Facebook and the Personal Essay: My Name is Ned and I’m an Addict
“First of all, how are essays different from Facebook? Alfred Kazin wrote, “In an essay it’s not the thought that counts, but the experience we get of the writer’s thought; not the self, but the self thinking.” William Gass said something similar: “The hero of the essay is its author in the act of thinking things out, feeling and finding a way. It is the mind and the marvels and miseries of its makings, in the work of imagination, the search for form.” And finally, in a similar vein, Edward Hoagland argued, “Through its tone and tumbling progression, the essay conveys the quality of an author’s mind.”
A personal essay offers us the tumble of the mind and is, at least potentially, a work of art. It may be brief by comparison to a memoir or a novel, and in its brevity more akin to a lyric poem, but it is longer, more sustained, more revised, more substantial, and more artistic than anything on Facebook. If an essay gives us the story of a mind thinking, Facebook gives us isolated thoughts. It gives us updates; it gives us fragments.
It can also be said, however, that Facebook gives us conversation, or at least exchanges. But the exchanges on Facebook are ephemeral, fragmented, interrupted conversations; that stream of Facebook updates keeps moving down the page and disappearing out the bottom. There’s something sad about that. It’s not a real conversation, because you pick it up only when you’re in the room. It is more akin to those unsatisfying half-conversations we have at high school reunions or wedding receptions than it is to a full and filling fireside chat.
But a trope for the essay from the beginning has been that it is a conversation, or at least that it is conversational. Montaigne wrote, for instance, “I am not building here a statue to erect at the town crossroads, or in a church, or a public square. This is for a nook in the library, and to amuse a neighbor, a relative, a friend, who may take pleasure in associating and conversing with me again in this image.” One of the important phrases in that passage is “in this image.” An essay is not really a conversation; it’s the image of a conversation, it’s a simulation of a conversation. Certainly it uses familiar language; it can sound spoken rather than written – and often does. It can simulate, as Walter Pater first pointed out, a Platonic dialogue. But finally, it is – or at least it usually is – just one side of a conversation. It’s a monologue. “We commonly do not remember,” wrote Thoreau, “that it is, after all, always the first person who is speaking.”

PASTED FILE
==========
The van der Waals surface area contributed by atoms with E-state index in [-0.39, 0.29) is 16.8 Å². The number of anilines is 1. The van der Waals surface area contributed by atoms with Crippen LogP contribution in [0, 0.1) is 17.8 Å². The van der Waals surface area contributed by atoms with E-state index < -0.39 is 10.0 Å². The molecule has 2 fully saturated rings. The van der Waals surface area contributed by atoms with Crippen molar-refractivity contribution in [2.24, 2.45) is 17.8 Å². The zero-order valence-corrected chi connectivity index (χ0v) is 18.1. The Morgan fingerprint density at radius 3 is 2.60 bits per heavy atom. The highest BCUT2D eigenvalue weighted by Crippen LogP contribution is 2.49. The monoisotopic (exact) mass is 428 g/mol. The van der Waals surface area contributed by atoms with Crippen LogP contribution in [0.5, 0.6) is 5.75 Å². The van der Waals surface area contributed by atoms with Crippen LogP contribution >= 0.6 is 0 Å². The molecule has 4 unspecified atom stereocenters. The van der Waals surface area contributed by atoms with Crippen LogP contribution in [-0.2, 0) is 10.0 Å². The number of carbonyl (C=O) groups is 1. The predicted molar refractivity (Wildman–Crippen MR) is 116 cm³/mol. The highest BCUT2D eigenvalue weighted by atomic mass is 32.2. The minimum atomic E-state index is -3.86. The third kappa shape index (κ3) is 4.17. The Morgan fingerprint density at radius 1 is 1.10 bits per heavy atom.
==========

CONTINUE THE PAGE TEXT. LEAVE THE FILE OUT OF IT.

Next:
Facebook is something else entirely. It is a lot of people speaking. Sometimes it’s a chat, sometimes a cacophony. But its conversations are overheard, busy, fragmented, and again ephemeral. It’s akin to the crawl at the bottom of a news channel. By contrast, an essay, however occasioned and journalistic, is finally a revised and polished piece of art.”